The SEC is considered the best conference in college football for a number of reasons. Coaching talent is one of them.
Since its inception in 1932, the conference has brought in some of the best coaches in history. This is a look at the 10 best to have walked the sidelines.
Coaches like Paul “Bear” Bryant and Robert Neyland paved the way for Nick Saban and Steve Spurrier. National titles are falling out of the conference trophy case, and these men are to thank for it.
Paul “Bear” Bryant took over the Alabama program in 1958. He stepped into a losing situation, as the program was coming off four consecutive losing seasons when he took over.
His impact was felt from the get-go, with the Tide going 5-4-1 in Year 1, a finish that would be the worst of his 25-season tenure at Alabama.
Bryant finished with a 232-46-9 record in Tuscaloosa, winning six national titles (1961, 1964, 1965, 1973, 1978, 1979). In his final 12 seasons, he won nine SEC titles (1971-1975, 1977-1979, 1981) and three national championships.
He is arguably the best coach in college football history.
The Tennessee Volunteers were looking for a change in 1992 when they promoted Phillip Fulmer from offensive coordinator. He took over a program that had begun to falter under Johnny Majors and turned the Vols into a national title winner.
Fulmer helped the Volunteers win two SEC titles (1997, 1998) and one national title (1998). He finished with a 152-52 record and had only two losing seasons in 17 years.
He was able to turn Tennessee back into a national brand, but unfortunately, he left the program in 2008 after a 5-7 record. It was eerily similar to Majors’ departure years prior.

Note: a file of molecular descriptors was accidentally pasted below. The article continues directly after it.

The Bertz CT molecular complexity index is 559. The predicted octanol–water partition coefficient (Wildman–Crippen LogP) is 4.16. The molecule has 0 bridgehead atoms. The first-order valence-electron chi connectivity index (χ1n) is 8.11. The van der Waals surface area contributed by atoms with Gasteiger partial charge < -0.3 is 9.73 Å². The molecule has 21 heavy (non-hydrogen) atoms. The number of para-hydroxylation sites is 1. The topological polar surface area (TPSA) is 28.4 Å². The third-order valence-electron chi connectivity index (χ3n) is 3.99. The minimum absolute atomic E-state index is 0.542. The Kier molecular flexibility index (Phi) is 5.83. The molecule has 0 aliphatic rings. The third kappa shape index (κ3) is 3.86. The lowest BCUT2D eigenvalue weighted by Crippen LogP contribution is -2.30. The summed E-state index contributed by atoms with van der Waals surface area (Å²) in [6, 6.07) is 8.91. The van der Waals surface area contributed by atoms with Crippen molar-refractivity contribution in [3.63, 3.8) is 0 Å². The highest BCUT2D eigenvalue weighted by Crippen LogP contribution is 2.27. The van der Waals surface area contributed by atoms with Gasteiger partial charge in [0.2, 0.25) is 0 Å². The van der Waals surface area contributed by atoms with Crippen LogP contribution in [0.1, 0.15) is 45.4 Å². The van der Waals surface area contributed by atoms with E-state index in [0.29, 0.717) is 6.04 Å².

Fulmer now serves as the special assistant to East Tennessee State athletic director Richard Sander, helping to relaunch the football program, which was shut down in 2003 for financial reasons. The East Tennessee State Buccaneers will begin play in 2015.
Ralph “Shug” Jordan was the coach who returned Auburn to the national spotlight. He took over the team in 1951 and turned a program that struggled through the 1940s into a national title winner by 1957.
He is one of the many legendary coaches who coached at his alma mater. Jordan was a 1932 graduate.
The Tigers only had three losing seasons under Jordan in 25 years. He finished his career 175-83-7.
The Tigers took another dive after Jordan’s departure, but the stage was set for the team to become one of the best teams in the modern era of football.
In 1945, the Georgia Tech Yellow Jackets program changed dramatically. Bobby Dodd was hired and immediately found success.
Dodd's first year was the only losing season of his tenure. He spent 19 years in the SEC and 22 as the Tech head coach. He put together a 165-64-8 record while there and won two SEC titles (1951, 1952) and the 1952 national title.
Dodd took the Yellow Jackets to the top of the country and the SEC, but he also fueled the team's departure from the country’s strongest conference.
Tech was a founding member of the SEC. But when Dodd's proposal to limit scholarship offers, which was designed to discourage signing players and then releasing them when they did not produce (h/t Oversigning.com), was denied by the conference, the Yellow Jackets stepped away from the SEC.
The Georgia program was a strong one before Wally Butts arrived, but after his 22 years as the head coach, the brand was one of the best in college football.